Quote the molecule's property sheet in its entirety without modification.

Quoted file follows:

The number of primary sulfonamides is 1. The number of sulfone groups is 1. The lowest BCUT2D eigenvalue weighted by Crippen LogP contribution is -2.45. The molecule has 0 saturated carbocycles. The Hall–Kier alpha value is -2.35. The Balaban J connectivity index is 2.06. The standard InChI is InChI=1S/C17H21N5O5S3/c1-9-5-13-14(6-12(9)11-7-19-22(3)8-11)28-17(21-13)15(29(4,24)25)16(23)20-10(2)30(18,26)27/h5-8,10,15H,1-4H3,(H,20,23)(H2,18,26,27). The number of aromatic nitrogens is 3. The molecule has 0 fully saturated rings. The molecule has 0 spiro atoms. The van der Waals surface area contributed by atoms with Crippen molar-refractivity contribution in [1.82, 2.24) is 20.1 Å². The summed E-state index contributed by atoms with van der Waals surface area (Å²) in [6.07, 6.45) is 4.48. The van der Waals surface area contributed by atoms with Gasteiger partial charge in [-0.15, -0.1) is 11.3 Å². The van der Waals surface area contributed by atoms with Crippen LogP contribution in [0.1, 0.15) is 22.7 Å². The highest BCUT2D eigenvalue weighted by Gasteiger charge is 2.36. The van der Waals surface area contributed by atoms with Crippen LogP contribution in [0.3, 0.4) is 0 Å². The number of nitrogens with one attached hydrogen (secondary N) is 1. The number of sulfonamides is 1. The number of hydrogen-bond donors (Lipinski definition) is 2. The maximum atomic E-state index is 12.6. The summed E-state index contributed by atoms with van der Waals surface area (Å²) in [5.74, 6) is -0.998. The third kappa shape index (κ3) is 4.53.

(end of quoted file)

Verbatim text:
The number of primary sulfonamides is 1. The number of sulfone groups is 1. The lowest BCUT2D eigenvalue weighted by Crippen LogP contribution is -2.45. The molecule has 0 saturated carbocycles. The Hall–Kier alpha value is -2.35. The Balaban J connectivity index is 2.06. The standard InChI is InChI=1S/C17H21N5O5S3/c1-9-5-13-14(6-12(9)11-7-19-22(3)8-11)28-17(21-13)15(29(4,24)25)16(23)20-10(2)30(18,26)27/h5-8,10,15H,1-4H3,(H,20,23)(H2,18,26,27). The number of aromatic nitrogens is 3. The molecule has 0 fully saturated rings. The molecule has 0 spiro atoms. The van der Waals surface area contributed by atoms with Crippen molar-refractivity contribution in [1.82, 2.24) is 20.1 Å². The summed E-state index contributed by atoms with van der Waals surface area (Å²) in [6.07, 6.45) is 4.48. The van der Waals surface area contributed by atoms with Gasteiger partial charge in [-0.15, -0.1) is 11.3 Å². The van der Waals surface area contributed by atoms with Crippen LogP contribution in [0.1, 0.15) is 22.7 Å². The highest BCUT2D eigenvalue weighted by Gasteiger charge is 2.36. The van der Waals surface area contributed by atoms with Crippen LogP contribution in [0.3, 0.4) is 0 Å². The number of nitrogens with one attached hydrogen (secondary N) is 1. The number of sulfonamides is 1. The number of hydrogen-bond donors (Lipinski definition) is 2. The maximum atomic E-state index is 12.6. The summed E-state index contributed by atoms with van der Waals surface area (Å²) in [5.74, 6) is -0.998. The third kappa shape index (κ3) is 4.53.